The Myth of One Writing Process

posted in: Writing | 2

Ten years ago, I decided to pursue something that had long been niggling at me: writing a book. I’m sure anyone who’s ever attempted this endeavor can tell you that it feels insurmountable at first. I know it certainly did for me. But what had me the most hung up was the notion that all writers follow the same exact process for writing a book. I’d done a bit of research by this point, and all arrows pointed to this conclusion.

Here’s what I thought must happen: First, a writer outlines their book. Then, they research. Next comes writing said book according to the outline and research. And once this is done, voila–you have a neatly written first draft which you will revise a couple of times and then send off to be published (ha ha ha!).

The problem was, this process didn’t work for me. In fact, I’d freeze up at the outlining stage every time. As you can imagine, this was quite inhibiting. Eventually, I learned to embrace my own process for writing a book–one that would not include an outline of any kind. My process is somewhat messy and very time consuming, but it works for me. I’ve now completed six manuscripts with it anyway.

I was thrilled to find that I wasn’t alone with my pantsing method, even among published authors. Yes, I would still love to streamline my process and learn to be more efficient, but even if I never do, it’s okay. Like I said, I’ve made it work.


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To be more precise, here is my typical process (which may change a little, depending on the book):

It always begins with an idea; it could be a character or two, a book title (yes, several of my books have started simply as a title), a place, or a problem. Sometimes, it’s several of these things combined. I like to develop this idea a little (usually in my head, while I’m taking my daily walks) and then I start writing my ideas in a new notebook. I’ve also found that writing a short synopsis of what I think the story will entail is very helpful. I may not be able to outline but I can write a mean synopsis! I have a good idea of the beginning, middle, and end, but I am never married to this synopsis. Things can change.

I do some research–enough to where I feel comfortable enough to start writing– and then I just go for it. I research along the way and I keep writing. Eventually, I have a first draft completed. Is it pretty? Nope. Is it too short. Always. But once I have a draft, I have something I can work with at least.

By this point, I’ve gotten new ideas to add to the book. In revisions, I work to flesh out the characters, the setting, and each individual scene. This sometimes involves deleting or rewriting entire scenes or chapters. Sometimes, it means adding in new scenes or chapters.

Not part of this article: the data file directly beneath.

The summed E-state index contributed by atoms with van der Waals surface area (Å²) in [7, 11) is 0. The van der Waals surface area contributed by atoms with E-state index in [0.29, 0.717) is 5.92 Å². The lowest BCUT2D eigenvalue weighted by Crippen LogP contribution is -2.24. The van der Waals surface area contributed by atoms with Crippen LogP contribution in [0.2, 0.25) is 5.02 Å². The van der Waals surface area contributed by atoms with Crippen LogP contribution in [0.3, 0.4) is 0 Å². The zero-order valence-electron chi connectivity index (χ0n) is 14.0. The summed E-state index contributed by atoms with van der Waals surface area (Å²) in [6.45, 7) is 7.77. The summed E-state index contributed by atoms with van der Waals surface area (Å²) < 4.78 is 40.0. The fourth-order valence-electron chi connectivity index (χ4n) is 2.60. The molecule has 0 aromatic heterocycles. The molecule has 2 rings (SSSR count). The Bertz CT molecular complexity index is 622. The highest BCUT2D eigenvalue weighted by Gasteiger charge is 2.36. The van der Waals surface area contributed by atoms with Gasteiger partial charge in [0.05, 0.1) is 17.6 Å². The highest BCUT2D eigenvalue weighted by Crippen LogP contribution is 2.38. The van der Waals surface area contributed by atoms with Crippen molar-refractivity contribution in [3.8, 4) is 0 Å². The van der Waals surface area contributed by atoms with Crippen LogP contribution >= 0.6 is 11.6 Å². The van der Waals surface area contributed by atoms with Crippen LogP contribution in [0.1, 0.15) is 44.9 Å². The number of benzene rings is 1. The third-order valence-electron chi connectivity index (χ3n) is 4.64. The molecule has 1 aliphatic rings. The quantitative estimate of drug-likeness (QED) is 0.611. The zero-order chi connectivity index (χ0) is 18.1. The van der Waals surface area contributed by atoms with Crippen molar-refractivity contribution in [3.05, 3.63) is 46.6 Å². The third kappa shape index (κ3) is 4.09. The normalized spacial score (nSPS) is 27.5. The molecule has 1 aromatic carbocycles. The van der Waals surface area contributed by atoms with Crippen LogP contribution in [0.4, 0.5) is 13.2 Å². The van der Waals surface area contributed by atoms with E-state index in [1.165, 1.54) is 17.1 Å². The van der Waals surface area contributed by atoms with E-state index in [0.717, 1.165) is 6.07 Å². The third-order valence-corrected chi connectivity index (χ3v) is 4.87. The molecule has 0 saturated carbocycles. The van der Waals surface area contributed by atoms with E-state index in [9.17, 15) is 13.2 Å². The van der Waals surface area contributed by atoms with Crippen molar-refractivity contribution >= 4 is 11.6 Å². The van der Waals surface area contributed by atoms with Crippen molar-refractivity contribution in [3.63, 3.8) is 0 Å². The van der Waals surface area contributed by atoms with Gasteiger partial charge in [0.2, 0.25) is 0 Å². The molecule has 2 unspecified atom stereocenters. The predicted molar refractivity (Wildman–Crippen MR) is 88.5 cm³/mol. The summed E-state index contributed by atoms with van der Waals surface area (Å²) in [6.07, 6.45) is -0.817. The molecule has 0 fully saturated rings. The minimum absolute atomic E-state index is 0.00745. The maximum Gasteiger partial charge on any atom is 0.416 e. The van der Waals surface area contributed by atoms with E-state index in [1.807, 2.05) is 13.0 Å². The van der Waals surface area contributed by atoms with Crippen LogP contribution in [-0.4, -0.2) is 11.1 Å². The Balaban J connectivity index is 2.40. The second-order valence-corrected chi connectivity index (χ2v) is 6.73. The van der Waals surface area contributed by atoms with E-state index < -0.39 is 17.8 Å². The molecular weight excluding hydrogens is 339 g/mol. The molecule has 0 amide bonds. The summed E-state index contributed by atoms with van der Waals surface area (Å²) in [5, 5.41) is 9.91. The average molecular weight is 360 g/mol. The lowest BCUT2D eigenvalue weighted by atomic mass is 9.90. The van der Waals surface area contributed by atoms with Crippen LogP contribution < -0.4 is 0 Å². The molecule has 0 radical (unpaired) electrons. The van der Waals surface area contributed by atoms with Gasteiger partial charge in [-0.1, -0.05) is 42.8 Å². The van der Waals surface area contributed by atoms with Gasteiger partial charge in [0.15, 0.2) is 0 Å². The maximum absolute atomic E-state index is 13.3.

With each revision, I continue to further flesh out the story, including the theme, the overall story arc, as well as individual character arcs. It’s a long process. I may revise three or four times before I let beta readers or critique partners read it. Then, I revise again according to their feedback. When all is said and done, a book may go through 8-12 (or more!) revisions, but when I feel it’s ready, I then listen to the book on a text-to-speech app before moving on to the next step: seeking publication.


I thought it would be both fun and informative to share a few other published authors’ processes for writing a book. Even though there are some commonalities, I think this will go to show that no two writers work exactly the same–yet here we all are, published. 🙂


First up, Halli Gomez, author of List of Ten:

The beginning of the writing process always starts with the idea. You have to know what you want to write before you can begin. When that spark hits, I let it sit for a few days to see if it develops into something bigger. If it’s an idea that wants to be written, it will invade my every waking hour. The next step for me is to take notes on characters, plot ideas, setting, which will then turn into the first few chapters. When I get to the point where I can see a beginning, middle, and end (even if I’m not sure how to get to each section), I will begin more in-depth character research, who they are and how that influences their actions. This is the point where I really learn about them.